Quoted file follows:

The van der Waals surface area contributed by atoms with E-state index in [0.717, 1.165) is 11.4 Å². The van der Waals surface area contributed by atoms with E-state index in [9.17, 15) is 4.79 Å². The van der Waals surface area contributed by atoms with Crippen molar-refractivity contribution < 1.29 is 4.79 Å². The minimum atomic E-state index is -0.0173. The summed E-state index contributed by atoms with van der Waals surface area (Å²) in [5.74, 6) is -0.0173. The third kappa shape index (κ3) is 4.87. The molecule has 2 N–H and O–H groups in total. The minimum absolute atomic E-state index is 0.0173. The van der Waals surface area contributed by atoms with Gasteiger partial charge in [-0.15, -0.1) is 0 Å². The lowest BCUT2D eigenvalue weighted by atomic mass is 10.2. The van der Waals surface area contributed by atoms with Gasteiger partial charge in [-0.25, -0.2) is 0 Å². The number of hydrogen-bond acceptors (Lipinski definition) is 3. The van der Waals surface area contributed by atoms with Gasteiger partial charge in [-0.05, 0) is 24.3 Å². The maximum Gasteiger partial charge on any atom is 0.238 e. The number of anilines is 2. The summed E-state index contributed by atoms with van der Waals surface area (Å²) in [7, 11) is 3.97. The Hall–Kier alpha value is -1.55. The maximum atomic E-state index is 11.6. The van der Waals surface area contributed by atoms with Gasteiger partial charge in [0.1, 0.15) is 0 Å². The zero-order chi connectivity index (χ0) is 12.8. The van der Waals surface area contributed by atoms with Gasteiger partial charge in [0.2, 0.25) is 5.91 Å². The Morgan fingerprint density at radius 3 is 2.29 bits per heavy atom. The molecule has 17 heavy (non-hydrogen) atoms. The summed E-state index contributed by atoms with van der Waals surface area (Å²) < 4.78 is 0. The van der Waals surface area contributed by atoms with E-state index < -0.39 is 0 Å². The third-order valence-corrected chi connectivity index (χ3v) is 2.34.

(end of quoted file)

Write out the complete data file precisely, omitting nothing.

The van der Waals surface area contributed by atoms with E-state index in [0.717, 1.165) is 11.4 Å². The van der Waals surface area contributed by atoms with E-state index in [9.17, 15) is 4.79 Å². The van der Waals surface area contributed by atoms with Crippen molar-refractivity contribution < 1.29 is 4.79 Å². The minimum atomic E-state index is -0.0173. The summed E-state index contributed by atoms with van der Waals surface area (Å²) in [5.74, 6) is -0.0173. The third kappa shape index (κ3) is 4.87. The molecule has 2 N–H and O–H groups in total. The minimum absolute atomic E-state index is 0.0173. The van der Waals surface area contributed by atoms with Gasteiger partial charge in [-0.15, -0.1) is 0 Å². The lowest BCUT2D eigenvalue weighted by atomic mass is 10.2. The van der Waals surface area contributed by atoms with Gasteiger partial charge in [-0.25, -0.2) is 0 Å². The number of hydrogen-bond acceptors (Lipinski definition) is 3. The van der Waals surface area contributed by atoms with Gasteiger partial charge in [-0.05, 0) is 24.3 Å². The maximum Gasteiger partial charge on any atom is 0.238 e. The number of anilines is 2. The summed E-state index contributed by atoms with van der Waals surface area (Å²) in [7, 11) is 3.97. The Hall–Kier alpha value is -1.55. The maximum atomic E-state index is 11.6. The van der Waals surface area contributed by atoms with Gasteiger partial charge in [0.1, 0.15) is 0 Å². The zero-order chi connectivity index (χ0) is 12.8. The van der Waals surface area contributed by atoms with Gasteiger partial charge in [0.2, 0.25) is 5.91 Å². The Morgan fingerprint density at radius 3 is 2.29 bits per heavy atom. The molecule has 17 heavy (non-hydrogen) atoms. The summed E-state index contributed by atoms with van der Waals surface area (Å²) < 4.78 is 0. The van der Waals surface area contributed by atoms with E-state index < -0.39 is 0 Å². The third-order valence-corrected chi connectivity index (χ3v) is 2.34.